And why am I paying for her whole life?
Team Obama rolled out “The Life of Julia: A look at how President Obama’s policies help one woman over her lifetime”, to much fanfare; and, not surprisingly to anyone not Team Obama, ridicule.
Here is a sharp critique by David Harsanyi at Human Events:
In the new Barack Obama campaign piece The Life of Julia, voters can “Take a look at how President Obama’s policies help one woman over her lifetime — and how Mitt Romney would change her story.” It is one of the most brazenly statist pieces of campaign literature I can ever remember seeing.
Let’s, for the purposes of this post, set aside the misleading generalizations regarding policy in the ad (no one is innocent on that account, obviously). What we are left with is a celebration of a how a woman can live her entire life by leaning on government intervention, dependency and other people’s money rather than her own initiative or hard work. It is, I’d say, implicitly un-American, in the sense that it celebrates a mindset we have — outwardly, at least — shunned.
It is also a mindset that women should find offensively patronizing. When they’re old enough, I hope my two daughters will find the notion that their success hinges on the president’s views on college-loan interest rates preposterous. Yet, according to the “Life of Julia,” women are helpless without the guiding hand of Barack Obama.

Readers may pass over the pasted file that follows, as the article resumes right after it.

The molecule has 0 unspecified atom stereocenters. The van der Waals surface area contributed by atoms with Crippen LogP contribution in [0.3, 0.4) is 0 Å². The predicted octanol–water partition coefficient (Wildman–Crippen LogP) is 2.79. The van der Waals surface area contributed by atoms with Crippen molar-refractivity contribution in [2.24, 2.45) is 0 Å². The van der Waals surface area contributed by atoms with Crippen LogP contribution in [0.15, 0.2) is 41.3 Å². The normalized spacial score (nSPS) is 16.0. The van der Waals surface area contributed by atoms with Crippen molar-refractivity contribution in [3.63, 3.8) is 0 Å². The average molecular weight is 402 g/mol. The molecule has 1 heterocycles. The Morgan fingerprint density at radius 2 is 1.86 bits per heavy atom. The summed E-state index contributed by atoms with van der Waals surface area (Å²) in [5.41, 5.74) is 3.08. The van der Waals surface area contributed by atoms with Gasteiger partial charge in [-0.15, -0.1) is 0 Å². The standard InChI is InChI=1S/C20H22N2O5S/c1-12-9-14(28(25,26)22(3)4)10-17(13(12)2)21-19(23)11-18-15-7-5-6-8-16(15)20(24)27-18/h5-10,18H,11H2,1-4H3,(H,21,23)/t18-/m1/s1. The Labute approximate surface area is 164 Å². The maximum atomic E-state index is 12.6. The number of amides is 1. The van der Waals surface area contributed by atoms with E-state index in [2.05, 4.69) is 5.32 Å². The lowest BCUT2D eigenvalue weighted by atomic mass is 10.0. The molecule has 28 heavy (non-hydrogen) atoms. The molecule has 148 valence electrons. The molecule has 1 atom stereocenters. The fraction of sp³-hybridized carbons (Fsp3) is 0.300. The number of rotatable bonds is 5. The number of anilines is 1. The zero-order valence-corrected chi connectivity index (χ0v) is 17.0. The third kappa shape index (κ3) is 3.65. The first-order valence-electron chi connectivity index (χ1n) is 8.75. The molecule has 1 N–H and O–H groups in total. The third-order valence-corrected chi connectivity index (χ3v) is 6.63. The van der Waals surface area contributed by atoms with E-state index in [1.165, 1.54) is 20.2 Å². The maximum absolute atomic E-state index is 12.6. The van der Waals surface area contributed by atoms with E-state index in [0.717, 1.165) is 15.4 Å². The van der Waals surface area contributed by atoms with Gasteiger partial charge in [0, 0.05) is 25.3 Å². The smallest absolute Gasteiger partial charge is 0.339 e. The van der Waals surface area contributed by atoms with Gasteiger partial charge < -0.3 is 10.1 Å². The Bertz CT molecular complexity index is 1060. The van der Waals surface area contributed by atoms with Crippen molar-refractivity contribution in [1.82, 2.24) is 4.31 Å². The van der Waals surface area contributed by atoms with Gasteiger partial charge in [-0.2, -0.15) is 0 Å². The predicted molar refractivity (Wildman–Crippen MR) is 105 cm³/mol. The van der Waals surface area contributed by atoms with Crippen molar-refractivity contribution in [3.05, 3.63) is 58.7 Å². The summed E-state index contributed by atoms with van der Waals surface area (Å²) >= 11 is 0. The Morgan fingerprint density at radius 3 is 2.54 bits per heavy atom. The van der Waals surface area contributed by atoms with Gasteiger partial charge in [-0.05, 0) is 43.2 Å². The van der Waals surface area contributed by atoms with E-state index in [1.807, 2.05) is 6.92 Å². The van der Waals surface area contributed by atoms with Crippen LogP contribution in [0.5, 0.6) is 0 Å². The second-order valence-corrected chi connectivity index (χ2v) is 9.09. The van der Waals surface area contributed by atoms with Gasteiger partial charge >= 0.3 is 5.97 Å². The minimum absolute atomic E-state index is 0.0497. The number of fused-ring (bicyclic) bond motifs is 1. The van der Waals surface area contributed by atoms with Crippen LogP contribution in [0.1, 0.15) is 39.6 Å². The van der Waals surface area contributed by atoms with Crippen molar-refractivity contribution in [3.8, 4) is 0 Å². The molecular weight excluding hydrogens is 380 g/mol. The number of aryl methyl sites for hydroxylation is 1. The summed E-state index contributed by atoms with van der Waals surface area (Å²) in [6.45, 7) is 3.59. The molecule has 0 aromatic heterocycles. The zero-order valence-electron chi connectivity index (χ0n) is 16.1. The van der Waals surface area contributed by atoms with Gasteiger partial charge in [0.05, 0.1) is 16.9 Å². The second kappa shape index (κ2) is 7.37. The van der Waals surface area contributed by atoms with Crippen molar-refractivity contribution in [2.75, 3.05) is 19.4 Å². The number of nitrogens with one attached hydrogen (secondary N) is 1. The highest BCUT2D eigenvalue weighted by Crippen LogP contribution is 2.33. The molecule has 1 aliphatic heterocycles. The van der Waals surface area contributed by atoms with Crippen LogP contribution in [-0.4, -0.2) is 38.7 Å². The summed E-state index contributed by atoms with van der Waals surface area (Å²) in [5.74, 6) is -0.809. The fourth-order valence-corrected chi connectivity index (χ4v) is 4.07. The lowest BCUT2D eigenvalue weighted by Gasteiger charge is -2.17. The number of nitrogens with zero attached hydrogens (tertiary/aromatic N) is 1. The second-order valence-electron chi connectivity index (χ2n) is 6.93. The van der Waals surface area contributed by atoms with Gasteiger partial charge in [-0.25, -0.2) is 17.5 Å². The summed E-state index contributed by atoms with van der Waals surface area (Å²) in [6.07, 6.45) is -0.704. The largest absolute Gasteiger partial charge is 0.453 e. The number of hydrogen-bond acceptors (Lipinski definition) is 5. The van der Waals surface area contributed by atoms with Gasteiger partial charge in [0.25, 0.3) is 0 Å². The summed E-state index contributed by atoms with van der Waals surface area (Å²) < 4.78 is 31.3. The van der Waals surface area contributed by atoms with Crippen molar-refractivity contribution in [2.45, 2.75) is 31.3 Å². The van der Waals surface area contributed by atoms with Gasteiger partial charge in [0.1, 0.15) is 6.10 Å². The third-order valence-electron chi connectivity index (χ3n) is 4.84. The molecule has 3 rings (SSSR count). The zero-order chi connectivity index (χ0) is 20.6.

Julia can enroll in a Head Start program to help get her ready for school. Because of steps President Obama has taken to improve the program … Julia can take the SATs because she was trained by the useless “Race to the Top” program, yes, implemented by President Obama … During college, Julia undergoes surgery, which is thankfully covered by her insurance due to parents’ coverage until she turns 26 … thanks to Obama.
Julia works as a full-time web designer, and thanks to Obamacare, her health insurance is required to cover birth control and preventive care, “letting Julia focus on her work rather than worry about her health…”
…because children are bad for your health, obviously.
And so on and so forth.
Julia then has a son named Zachary (who has no father around, as far as I can tell) and we can start the entire storyline again.
Finally, Julia retires. “After years of contributing to Social Security, she receives monthly benefits that help her retire comfortably, without worrying that she’ll run out of savings…
This allows her to volunteer at a community garden.”
If you think Social Security benefits allow you to live your retirement without worry, you deserve Barack Obama.
Most decent people believe that government should be there to assist and help those who find themselves in legitimately rough or desperate circumstances. But an adult Julia, from what I can tell, does not qualify.
(To read at Human Events, go here)